Clubs have submitted their own suggestions on possible ways of increasing numbers of Indigenous players entering the AFL after figures indicated an unfathomable decline of late.
The concern comes after just four Indigenous players were drafted last year, down by half from 12 months earlier, and continuing a drop off every year throughout the past four years.
The recent feedback, as part of the latest AFL club survey, was only submitted to Docklands headquarters at the end of last week, but the list of their ideas to bolster a greater representation from First Nations football communities for the time being remains confidential.
The AFL had written to clubs about recruiting issues, including Northern Academies zoning, father/son rules, and Next Generation Academy programs that has the deepest focus on Indigenous talent with their incentives, all to address a competitive balance review.
The alarming trend on the lack of Indigenous engagement, even prior to the results of the 2023 national draft, had quickly prompted AFL chief executive Andrew Dillon last year to examine strengthening the competition's diversity policies.
A result of Dillion's personal investigation before he took over from Gillon McLachlan in the key job from a background in game development was to backtrack on previous AFL decisions that undermined the conditions that govern Next Generation academies.
"It's a trend we certainly don't want to continue," Dillion told Nine media at the time.
"The NGAs are an important pillar because we want a game that represents our entire country.
"In terms of the NGAs, I think we over-corrected and the formula (for more Indigenous players) lies somewhere in between."
The finger of blame for toughening up the use of academy points towards drafting the next Aboriginal star was directed towards the Western Bulldogs who were able to shift the No.32 pick overall into the 2020 draft first selection to call out Jamarra Ugle-Hagan's name.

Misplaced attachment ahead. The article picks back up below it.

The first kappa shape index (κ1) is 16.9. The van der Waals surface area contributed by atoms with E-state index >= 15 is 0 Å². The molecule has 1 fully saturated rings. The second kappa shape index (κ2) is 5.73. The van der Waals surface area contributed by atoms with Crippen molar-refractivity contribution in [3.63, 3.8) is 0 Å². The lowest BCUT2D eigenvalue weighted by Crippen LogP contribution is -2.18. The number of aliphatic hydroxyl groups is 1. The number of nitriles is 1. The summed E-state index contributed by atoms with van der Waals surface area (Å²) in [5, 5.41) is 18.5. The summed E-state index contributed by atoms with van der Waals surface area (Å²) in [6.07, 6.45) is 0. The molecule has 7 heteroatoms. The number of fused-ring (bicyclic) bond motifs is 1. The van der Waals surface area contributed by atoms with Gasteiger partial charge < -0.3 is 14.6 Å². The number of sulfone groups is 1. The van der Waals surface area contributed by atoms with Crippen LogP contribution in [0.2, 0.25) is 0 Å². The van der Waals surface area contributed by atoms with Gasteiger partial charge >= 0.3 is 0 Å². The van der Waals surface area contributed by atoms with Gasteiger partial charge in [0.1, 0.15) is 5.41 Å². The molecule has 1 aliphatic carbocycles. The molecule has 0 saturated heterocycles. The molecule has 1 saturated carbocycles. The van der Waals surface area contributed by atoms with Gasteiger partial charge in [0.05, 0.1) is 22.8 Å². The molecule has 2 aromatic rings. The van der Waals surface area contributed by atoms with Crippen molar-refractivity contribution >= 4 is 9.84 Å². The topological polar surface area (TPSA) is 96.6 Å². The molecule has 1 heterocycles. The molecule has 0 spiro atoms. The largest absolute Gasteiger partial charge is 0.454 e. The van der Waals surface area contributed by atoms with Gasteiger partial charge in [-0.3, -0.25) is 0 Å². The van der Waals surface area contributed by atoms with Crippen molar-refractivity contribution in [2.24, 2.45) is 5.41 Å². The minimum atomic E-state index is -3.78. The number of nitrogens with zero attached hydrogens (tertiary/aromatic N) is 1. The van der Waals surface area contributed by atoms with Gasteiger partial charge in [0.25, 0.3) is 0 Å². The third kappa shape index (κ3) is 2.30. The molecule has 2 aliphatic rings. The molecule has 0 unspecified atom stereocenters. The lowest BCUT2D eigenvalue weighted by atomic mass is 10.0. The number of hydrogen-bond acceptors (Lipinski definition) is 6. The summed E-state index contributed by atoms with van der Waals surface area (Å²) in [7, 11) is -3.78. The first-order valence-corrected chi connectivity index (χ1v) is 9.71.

Dillion acknowledged the competition as a whole overreacted to this strategic move after clubs have been prevented from taking their Next Generation Academy players without trading for picks unless they fall outside the top 40 in the national draft.
This has since been changed to exclude academy prospects that are named in the first round of future drafts.
The AFL now says it's open to the clubs, which innovatively can lift numbers of Indigenous players to come into the competition, and will incentivise the leaders for the development of the Indigenous talents via the draft value index points system.
A snapshot of recent seasons has been enough to change the AFL Indigenous pathway.
The harsh realities of the situation is that 34 Indigenous players from 2019 until 2023 have come in – excluding the four at last year's drafts – but 44 in return, including some of the very same draftees during that four-year-period, either have been delisted or retired.
Recruiters anecdotally also speak of a sizeable decline in the representation of an Indigenous heartland of Western Australia in their under-18 and under-16 sides.
It is also commonly acknowledged that despite an AFL policy recommending that all clubs appoint at least one Indigenous board member, only eight of the 18 clubs have followed through on the edict.